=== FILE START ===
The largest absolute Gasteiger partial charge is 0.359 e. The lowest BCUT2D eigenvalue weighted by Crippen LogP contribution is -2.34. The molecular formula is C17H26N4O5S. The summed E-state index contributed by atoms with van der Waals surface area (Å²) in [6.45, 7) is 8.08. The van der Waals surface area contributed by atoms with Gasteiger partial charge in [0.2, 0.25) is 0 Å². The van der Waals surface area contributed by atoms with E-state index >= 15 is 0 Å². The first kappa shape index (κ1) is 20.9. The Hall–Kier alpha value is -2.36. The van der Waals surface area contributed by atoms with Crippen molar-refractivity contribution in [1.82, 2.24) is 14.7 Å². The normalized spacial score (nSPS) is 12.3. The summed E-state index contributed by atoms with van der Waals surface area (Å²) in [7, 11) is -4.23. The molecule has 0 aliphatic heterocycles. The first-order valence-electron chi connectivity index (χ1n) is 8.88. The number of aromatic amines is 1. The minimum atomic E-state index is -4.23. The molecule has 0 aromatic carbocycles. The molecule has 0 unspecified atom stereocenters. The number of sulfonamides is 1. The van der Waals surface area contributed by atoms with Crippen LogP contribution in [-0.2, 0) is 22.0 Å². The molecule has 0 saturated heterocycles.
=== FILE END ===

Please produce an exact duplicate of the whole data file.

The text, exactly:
The largest absolute Gasteiger partial charge is 0.359 e. The lowest BCUT2D eigenvalue weighted by Crippen LogP contribution is -2.34. The molecular formula is C17H26N4O5S. The summed E-state index contributed by atoms with van der Waals surface area (Å²) in [6.45, 7) is 8.08. The van der Waals surface area contributed by atoms with Gasteiger partial charge in [0.2, 0.25) is 0 Å². The van der Waals surface area contributed by atoms with E-state index >= 15 is 0 Å². The first kappa shape index (κ1) is 20.9. The Hall–Kier alpha value is -2.36. The van der Waals surface area contributed by atoms with Crippen molar-refractivity contribution in [1.82, 2.24) is 14.7 Å². The normalized spacial score (nSPS) is 12.3. The summed E-state index contributed by atoms with van der Waals surface area (Å²) in [7, 11) is -4.23. The molecule has 0 aliphatic heterocycles. The first-order valence-electron chi connectivity index (χ1n) is 8.88. The number of aromatic amines is 1. The minimum atomic E-state index is -4.23. The molecule has 0 aromatic carbocycles. The molecule has 0 unspecified atom stereocenters. The number of sulfonamides is 1. The van der Waals surface area contributed by atoms with Crippen LogP contribution in [-0.2, 0) is 22.0 Å². The molecule has 0 saturated heterocycles.